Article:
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Good Samaritan statutes: A summary and analysis

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  • Introduction: When asked by a teacher of law what must be done to inherit eternal life, Jesus responded with the parable of the Good Samaritan. A man was going down from Jerusalem to Jericho, when he fell into the hands of robbers. They stripped him of his clothes, beat him and went away, leaving him half dead. A priest happened to be going down the same road, and when he saw the man, he passed on the other side. So too, a Levite, when he came to the place and saw him, passed by the other side. But a Samaritan, as he travelled, came to where the man was; and when he saw him, he took pity on him. He went to him and bandaged his wounds, pouring on oil and wine. Then he put the man on his own donkey, took him to an inn and took care of him... For the most part, the law has not joined with Christian teaching in promoting compassion and encouraging emergency intervention. Unless exceptional circumstances prevail, the priest's and the Levite's behaviour, while morally reprehensible, is beyond the reproach of our system of common law. Furthermore, the Samaritan could be held liable if his attempt to provide relief exacerbated existing injuries or inflicted new ones. In recent years, however, legislators in most Canadian jurisdictions, believing the latter common law rule to be undesirable, have enacted what have come to be known as \"Good Samaritan statutes.\" This article will examine those statutes.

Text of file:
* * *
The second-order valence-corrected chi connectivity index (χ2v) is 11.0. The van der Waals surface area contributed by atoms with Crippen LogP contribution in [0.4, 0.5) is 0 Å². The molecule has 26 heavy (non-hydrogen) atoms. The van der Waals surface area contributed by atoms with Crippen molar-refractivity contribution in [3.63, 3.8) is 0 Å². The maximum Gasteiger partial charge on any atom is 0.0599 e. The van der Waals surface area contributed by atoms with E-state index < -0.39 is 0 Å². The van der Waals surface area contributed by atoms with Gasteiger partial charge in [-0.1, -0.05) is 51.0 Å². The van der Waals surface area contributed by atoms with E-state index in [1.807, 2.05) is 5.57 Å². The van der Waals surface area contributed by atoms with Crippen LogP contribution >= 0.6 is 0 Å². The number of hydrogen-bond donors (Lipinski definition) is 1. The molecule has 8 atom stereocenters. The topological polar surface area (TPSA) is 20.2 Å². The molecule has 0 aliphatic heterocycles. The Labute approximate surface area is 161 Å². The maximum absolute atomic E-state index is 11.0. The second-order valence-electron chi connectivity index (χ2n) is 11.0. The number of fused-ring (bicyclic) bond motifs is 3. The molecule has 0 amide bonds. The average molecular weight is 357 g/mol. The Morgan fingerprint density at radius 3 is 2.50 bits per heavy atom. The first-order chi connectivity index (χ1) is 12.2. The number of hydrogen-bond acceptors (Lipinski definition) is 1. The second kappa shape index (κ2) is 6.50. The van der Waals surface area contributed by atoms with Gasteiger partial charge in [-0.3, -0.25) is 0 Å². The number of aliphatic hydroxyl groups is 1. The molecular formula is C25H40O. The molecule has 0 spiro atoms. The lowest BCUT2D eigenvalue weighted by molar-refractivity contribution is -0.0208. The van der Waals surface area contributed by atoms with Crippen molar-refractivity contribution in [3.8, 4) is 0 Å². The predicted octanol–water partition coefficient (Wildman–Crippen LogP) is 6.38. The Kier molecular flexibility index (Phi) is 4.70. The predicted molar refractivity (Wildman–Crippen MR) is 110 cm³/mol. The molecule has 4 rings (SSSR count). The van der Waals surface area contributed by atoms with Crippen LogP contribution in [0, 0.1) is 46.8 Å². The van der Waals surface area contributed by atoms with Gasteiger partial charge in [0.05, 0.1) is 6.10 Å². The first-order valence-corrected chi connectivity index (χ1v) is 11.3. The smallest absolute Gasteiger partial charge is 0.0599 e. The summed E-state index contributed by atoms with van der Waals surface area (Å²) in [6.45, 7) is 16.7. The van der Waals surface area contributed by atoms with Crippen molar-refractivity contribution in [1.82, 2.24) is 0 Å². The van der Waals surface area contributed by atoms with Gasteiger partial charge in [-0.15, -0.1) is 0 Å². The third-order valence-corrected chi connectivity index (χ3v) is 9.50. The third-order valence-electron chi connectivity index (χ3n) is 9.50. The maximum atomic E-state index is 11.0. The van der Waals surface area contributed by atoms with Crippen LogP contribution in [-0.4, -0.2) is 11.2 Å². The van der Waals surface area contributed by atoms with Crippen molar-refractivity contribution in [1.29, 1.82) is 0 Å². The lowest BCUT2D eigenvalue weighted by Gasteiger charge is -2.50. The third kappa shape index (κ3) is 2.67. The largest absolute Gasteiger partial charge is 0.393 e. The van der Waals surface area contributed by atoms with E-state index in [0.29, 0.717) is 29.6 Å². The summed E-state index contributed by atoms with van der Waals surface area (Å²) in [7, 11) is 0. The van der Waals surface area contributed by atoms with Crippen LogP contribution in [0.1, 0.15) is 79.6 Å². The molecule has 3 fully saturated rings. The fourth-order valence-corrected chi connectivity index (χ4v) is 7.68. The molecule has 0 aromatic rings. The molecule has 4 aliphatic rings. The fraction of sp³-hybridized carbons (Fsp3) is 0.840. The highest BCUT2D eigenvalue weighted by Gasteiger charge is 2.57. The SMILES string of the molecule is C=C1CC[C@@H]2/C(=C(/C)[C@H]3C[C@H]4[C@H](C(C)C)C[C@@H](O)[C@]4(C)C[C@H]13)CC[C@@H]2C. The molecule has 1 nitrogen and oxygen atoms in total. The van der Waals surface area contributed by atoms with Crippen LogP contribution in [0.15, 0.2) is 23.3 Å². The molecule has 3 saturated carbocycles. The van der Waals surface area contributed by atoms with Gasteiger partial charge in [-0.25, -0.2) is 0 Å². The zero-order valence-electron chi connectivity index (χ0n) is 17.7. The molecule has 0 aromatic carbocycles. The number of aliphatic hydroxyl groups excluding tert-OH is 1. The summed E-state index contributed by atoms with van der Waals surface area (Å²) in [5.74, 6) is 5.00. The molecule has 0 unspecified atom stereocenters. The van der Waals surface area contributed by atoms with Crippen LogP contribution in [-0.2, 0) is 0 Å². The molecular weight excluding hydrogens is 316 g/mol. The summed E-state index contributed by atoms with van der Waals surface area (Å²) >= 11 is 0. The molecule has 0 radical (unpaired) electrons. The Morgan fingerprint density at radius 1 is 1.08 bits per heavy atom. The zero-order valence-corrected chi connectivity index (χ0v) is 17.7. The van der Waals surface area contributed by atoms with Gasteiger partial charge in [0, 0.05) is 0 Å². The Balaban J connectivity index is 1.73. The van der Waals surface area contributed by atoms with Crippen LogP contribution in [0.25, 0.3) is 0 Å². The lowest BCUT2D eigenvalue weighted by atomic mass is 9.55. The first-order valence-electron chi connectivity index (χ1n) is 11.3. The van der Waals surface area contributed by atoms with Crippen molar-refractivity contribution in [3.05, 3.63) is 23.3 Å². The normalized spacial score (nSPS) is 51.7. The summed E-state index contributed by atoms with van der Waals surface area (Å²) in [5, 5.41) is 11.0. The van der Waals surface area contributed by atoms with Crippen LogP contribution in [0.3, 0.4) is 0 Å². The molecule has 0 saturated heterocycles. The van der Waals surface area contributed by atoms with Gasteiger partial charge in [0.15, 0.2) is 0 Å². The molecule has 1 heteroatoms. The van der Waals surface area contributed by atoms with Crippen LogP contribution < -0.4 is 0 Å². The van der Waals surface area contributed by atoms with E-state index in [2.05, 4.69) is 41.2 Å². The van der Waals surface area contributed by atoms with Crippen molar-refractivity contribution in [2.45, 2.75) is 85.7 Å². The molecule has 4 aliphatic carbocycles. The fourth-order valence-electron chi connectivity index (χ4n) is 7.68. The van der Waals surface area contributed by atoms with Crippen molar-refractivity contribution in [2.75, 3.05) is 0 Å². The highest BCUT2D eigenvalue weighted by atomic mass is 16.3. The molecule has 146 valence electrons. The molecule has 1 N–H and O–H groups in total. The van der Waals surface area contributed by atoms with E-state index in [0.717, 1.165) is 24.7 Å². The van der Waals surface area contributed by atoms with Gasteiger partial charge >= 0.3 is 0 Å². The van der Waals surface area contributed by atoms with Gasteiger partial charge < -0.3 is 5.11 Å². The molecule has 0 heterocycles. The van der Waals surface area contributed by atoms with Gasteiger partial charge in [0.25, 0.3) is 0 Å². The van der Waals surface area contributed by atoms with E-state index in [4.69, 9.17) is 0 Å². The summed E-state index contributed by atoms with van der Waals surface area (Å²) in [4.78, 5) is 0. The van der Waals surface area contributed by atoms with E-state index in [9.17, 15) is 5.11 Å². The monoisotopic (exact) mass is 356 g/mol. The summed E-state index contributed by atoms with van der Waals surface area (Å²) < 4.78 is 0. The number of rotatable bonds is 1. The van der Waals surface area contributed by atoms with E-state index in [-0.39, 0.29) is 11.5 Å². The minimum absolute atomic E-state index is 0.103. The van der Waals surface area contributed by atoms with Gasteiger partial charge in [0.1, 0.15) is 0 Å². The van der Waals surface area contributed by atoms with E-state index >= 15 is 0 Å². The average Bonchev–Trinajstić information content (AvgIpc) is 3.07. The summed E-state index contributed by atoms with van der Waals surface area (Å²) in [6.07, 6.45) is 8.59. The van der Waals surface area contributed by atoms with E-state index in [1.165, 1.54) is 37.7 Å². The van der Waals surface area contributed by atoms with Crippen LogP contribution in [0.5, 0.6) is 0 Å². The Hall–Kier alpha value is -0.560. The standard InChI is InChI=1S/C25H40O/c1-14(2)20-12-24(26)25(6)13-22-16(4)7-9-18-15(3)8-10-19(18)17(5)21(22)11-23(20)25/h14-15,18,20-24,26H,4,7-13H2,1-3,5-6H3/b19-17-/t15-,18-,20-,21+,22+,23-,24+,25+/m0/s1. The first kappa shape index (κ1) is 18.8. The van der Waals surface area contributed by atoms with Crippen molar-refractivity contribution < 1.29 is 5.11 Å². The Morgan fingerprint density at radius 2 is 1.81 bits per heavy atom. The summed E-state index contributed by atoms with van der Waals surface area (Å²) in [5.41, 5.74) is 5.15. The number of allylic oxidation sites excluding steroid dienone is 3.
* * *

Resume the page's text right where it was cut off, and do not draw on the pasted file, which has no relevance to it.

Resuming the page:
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    Article (Published)
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    © 1992 UBC Law Review Society and Mitchell McInnes. This version of this article is open access and can be downloaded and shared. The original author(s) and source must be cited.
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  • Citation for previous publication
    • McInnes, M. (1992). Good Samaritan statutes: A summary and analysis. University of British Columbia Law Review, 26(2), 239-262. Retrieved from
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